Extreme fluctuations:NoPopulation severely fragmented:No
Continuing decline in subpopulations:Unknown
Extreme fluctuations in subpopulations:NoAll individuals in one subpopulation:No

Habitat and Ecology [top]

Habitat and Ecology:This species occupies mostly open deciduous and mixed forests and edges and clearings in dense forest, including conifer forests and boreal taiga. It is also found more widely in plantations, hedgerows, orchards, parks, gardens, the edges of cultivation, olive groves and almost any group of trees or bushes (Gosler et al. 2013). Egg-laying is generally late January to September (Gosler et al. 2013), in Europe, laying begins in March to April in southern lowlands and in May in the north but over most of Europe it begins in April (Snow and Perrins 1998). The nest is built by the female, mostly of plant fibres, grasses, moss, animal hair, wool and feathers, placed at variable height in a hole or a cavity in a tree, occasionally in a wall, rock face or building. Frequently uses nestboxes (Gosler et al. 2013). Clutches are usually six to eleven eggs in Europe. It feeds on a wide variety of insects, as well as spiders, seeds and fruit (Snow and Perrins 1998). The species is generally resident but does undertake seasonal altitudinal movements and is partially eruptive (Gosler et al. 2013).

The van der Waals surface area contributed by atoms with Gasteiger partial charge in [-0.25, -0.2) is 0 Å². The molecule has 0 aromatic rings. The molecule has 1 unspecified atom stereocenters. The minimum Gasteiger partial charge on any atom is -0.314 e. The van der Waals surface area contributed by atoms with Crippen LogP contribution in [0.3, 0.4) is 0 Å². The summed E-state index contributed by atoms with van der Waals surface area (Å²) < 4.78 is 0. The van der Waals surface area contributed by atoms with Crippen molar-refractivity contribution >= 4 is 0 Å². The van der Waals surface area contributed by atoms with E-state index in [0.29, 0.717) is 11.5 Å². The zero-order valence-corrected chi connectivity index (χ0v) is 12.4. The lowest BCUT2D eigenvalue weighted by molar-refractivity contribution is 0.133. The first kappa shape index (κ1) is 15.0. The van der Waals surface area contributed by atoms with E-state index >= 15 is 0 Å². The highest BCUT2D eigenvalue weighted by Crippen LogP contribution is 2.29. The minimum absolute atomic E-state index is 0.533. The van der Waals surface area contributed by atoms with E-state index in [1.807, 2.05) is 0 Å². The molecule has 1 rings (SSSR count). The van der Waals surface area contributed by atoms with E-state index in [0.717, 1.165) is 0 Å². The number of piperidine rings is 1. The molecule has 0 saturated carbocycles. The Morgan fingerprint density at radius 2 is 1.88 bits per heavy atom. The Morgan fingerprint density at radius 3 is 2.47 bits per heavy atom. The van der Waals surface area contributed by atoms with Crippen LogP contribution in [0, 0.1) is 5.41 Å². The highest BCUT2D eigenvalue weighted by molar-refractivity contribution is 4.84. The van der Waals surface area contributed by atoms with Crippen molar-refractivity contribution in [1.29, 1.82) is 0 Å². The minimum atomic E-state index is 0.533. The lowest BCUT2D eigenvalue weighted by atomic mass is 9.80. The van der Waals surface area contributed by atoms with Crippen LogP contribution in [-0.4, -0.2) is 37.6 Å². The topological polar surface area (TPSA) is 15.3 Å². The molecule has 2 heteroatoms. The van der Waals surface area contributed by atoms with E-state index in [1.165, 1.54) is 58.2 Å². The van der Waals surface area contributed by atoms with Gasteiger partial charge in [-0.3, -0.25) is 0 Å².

Systems:Terrestrial
Continuing decline in area, extent and/or quality of habitat:Unknown
Generation Length (years):4.3
Movement patterns:Not a Migrant

Threats [top]

Major Threat(s): Increased spring temperatures are resulting in a mismatch between food availability and offspring requirements leading to lowered reproductive success in at least some populations (Visser et al. 1998, Visser et al. 2006).

Conservation Actions [top]

Conservation Actions: Conservation Actions Underway
Bern Convention Appendix II. It is one of the world's best-studied avian species (Gosler et al. 2013).

Conservation Actions Proposed

Currently no conservation measures are needed for this species.

Citation: BirdLife International. 2016. Parus major. The IUCN Red List of Threatened Species 2016: e.T22735990A87431138. . Downloaded on 22 February 2017.
Disclaimer: To make use of this information, please check the <Terms of Use>.
Feedback: If you see any errors or have any questions or suggestions on what is shown on this page, please provide us with feedback so that we can correct or extend the information provided